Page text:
What Is a Narcissistic Smear Campaign?

A narcissistic individual will do anything to keep their façade intact, including launching a smear campaign against you. They want to ensure they look like the saint or victim, and you look impaired and “crazy”.

Here’s everything you need to know about smear campaigns and what to do when it’s happening to you.

a man holding a smartphone about to post a written hoax

What is a Narcissistic Smear Campaign?

Narcissistic smear campaigns are a narcissist’s attempts at tarnishing their victim’s image and reputation and destroying their self-esteem and sense of reality.  

It may involve convincing people of their narrative about your relationship, painting you as the abuser, cheater, or reason why the relationship did not work out. They may tell lies and rumors about you at work or to your family and friends or spill all the secrets you trusted them with.

Psychologist Dr. Ramani calls smear campaigns “largescale gaslighting”. Gaslighting aims to distort a person’s reality and convince them there is something wrong with them.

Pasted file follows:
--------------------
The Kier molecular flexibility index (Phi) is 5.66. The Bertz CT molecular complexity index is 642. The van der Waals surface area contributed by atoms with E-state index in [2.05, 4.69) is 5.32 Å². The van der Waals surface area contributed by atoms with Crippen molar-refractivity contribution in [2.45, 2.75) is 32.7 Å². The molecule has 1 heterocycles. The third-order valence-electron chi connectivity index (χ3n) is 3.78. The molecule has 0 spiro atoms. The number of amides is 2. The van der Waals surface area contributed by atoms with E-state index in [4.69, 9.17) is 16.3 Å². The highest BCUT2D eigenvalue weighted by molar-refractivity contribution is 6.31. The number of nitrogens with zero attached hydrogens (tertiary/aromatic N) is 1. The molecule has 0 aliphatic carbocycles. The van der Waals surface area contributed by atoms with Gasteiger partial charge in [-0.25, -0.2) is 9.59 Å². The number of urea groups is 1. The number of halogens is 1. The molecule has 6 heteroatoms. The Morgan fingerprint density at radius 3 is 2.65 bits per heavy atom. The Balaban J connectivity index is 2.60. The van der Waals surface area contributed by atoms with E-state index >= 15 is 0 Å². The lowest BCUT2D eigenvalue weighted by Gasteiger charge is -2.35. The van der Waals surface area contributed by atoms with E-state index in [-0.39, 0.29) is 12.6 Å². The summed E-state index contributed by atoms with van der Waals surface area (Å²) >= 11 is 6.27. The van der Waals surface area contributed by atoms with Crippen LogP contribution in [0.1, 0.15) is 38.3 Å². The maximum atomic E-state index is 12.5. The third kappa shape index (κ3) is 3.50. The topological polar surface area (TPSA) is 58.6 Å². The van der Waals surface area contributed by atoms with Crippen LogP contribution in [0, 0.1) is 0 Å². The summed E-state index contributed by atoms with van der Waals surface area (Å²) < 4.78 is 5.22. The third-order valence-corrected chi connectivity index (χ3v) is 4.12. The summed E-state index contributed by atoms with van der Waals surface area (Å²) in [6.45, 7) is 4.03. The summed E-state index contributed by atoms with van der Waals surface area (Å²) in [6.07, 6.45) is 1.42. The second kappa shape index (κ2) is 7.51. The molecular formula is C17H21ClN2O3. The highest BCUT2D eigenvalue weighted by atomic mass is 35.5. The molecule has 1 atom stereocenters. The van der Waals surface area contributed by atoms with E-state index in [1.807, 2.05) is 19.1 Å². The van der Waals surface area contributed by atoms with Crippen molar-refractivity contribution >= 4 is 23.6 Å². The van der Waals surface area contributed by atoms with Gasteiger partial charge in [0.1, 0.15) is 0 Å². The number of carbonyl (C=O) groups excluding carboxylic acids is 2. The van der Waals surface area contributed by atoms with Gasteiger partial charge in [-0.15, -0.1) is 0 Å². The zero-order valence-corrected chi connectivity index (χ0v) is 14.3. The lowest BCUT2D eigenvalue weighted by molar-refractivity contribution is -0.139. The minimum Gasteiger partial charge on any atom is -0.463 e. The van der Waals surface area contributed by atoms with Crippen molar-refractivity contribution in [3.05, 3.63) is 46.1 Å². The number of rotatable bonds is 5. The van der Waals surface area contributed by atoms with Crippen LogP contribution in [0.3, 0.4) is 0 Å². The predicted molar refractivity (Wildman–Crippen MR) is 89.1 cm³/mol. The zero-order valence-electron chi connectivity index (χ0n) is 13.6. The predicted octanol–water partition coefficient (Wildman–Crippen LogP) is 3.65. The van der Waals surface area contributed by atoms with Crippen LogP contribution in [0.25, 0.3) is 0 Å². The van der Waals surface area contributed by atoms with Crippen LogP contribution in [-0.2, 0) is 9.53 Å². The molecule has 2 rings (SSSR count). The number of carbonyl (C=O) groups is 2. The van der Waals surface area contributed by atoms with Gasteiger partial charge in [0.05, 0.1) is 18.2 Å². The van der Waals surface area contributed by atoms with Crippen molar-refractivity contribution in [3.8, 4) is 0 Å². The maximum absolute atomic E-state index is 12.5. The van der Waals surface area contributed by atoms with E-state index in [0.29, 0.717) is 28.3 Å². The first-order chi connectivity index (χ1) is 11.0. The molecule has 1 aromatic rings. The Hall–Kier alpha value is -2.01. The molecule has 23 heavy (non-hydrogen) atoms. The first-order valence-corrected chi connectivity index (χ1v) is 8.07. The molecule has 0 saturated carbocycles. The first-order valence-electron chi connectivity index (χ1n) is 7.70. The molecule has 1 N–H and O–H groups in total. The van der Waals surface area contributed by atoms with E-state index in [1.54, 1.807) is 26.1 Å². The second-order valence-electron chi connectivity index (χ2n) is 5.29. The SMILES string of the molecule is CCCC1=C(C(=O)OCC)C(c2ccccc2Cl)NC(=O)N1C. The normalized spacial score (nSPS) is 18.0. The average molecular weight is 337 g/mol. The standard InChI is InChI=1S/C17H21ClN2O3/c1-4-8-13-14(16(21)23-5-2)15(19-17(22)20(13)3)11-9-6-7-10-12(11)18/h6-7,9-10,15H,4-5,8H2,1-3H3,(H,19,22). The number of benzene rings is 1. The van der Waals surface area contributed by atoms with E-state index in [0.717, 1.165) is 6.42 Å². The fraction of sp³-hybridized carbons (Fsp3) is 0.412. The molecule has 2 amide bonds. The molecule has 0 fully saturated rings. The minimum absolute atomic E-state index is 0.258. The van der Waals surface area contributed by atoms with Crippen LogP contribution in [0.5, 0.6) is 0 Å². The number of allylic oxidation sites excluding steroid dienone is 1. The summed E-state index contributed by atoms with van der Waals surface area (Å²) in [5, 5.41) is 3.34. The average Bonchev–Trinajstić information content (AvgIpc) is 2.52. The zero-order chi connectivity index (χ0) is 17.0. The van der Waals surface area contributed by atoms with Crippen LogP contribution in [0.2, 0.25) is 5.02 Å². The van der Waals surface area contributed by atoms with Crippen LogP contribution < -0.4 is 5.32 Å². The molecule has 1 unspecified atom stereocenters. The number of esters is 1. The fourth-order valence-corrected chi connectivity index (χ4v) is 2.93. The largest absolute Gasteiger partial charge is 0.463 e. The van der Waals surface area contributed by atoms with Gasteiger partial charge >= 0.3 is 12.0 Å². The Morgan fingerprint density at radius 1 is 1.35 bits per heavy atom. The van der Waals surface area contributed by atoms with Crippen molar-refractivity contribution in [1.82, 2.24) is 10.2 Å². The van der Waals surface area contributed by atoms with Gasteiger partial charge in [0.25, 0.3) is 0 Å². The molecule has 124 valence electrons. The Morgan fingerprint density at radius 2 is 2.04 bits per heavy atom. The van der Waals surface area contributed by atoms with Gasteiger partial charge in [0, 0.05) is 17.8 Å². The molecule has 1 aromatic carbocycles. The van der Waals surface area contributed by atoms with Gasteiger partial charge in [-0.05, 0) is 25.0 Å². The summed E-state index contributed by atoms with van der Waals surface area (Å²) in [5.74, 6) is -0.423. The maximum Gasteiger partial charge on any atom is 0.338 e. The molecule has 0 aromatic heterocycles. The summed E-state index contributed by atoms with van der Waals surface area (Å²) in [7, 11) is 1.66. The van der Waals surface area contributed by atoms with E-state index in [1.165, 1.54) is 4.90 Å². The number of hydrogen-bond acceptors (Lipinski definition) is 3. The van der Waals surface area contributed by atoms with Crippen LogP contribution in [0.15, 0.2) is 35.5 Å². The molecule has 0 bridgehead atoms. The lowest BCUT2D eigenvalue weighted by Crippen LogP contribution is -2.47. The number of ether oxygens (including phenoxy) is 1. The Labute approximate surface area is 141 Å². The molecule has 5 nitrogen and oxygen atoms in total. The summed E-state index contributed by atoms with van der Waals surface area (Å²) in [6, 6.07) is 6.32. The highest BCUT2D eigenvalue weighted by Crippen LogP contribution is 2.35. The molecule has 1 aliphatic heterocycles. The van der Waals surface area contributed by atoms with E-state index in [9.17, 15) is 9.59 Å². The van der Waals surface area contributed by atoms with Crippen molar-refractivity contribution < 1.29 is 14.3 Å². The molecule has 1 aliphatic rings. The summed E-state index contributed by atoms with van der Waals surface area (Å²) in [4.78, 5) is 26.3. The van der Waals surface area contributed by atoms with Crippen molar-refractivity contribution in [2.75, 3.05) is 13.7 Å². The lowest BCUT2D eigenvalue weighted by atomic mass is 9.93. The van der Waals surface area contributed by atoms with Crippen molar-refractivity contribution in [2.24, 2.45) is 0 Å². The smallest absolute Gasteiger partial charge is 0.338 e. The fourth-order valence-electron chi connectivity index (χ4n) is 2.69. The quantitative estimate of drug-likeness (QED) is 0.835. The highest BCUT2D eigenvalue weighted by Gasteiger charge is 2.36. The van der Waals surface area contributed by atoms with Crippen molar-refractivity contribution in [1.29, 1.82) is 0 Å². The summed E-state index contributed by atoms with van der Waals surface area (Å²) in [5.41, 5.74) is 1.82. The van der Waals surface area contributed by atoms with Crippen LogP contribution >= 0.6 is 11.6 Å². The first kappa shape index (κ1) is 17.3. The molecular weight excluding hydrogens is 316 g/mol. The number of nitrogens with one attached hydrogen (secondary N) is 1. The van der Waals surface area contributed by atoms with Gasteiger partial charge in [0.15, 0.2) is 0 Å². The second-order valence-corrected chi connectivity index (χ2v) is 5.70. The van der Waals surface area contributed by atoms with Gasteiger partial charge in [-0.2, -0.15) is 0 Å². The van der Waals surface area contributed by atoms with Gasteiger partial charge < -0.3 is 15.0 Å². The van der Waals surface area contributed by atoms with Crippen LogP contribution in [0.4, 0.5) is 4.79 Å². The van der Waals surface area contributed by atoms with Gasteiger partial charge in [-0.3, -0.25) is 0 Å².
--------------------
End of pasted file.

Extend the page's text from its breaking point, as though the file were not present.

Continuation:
When it comes to smear campaigns, the narcissist engages other people, including people you love and trust(ed), to join in the gaslighting. They use the same charm and tricks they used on you to distort many people’s reality – and turn them against you.  

When a group of people believe and sell the distorted version of reality (of you), the more likely you are to believe it. You may question yourself, especially when these are people you thought you could trust.

Smear campaigns often occur at the end of a relationship with a narcissist when they spread rumors and lies about you to your friends and family.

Smear campaigns are a form of bullying – “aggressive acts that are systematic or repetitive and characterized by an imbalance of power”.